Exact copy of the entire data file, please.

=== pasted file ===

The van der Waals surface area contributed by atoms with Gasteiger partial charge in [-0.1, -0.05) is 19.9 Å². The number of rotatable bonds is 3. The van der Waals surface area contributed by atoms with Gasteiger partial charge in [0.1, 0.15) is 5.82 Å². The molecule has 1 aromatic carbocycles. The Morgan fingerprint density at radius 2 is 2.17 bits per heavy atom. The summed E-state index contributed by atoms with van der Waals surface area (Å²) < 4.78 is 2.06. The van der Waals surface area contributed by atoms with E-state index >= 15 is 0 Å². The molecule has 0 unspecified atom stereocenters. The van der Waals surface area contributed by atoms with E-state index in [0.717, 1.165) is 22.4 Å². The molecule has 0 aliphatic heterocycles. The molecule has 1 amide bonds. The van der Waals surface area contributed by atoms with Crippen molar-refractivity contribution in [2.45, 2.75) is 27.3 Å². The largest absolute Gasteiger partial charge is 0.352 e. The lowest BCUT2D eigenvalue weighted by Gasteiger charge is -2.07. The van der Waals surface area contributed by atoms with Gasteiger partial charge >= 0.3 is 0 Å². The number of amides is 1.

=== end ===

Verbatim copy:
The van der Waals surface area contributed by atoms with Gasteiger partial charge in [-0.1, -0.05) is 19.9 Å². The number of rotatable bonds is 3. The van der Waals surface area contributed by atoms with Gasteiger partial charge in [0.1, 0.15) is 5.82 Å². The molecule has 1 aromatic carbocycles. The Morgan fingerprint density at radius 2 is 2.17 bits per heavy atom. The summed E-state index contributed by atoms with van der Waals surface area (Å²) < 4.78 is 2.06. The van der Waals surface area contributed by atoms with E-state index >= 15 is 0 Å². The molecule has 0 unspecified atom stereocenters. The van der Waals surface area contributed by atoms with E-state index in [0.717, 1.165) is 22.4 Å². The molecule has 0 aliphatic heterocycles. The molecule has 1 amide bonds. The van der Waals surface area contributed by atoms with Crippen molar-refractivity contribution in [2.45, 2.75) is 27.3 Å². The largest absolute Gasteiger partial charge is 0.352 e. The lowest BCUT2D eigenvalue weighted by Gasteiger charge is -2.07. The van der Waals surface area contributed by atoms with Gasteiger partial charge >= 0.3 is 0 Å². The number of amides is 1.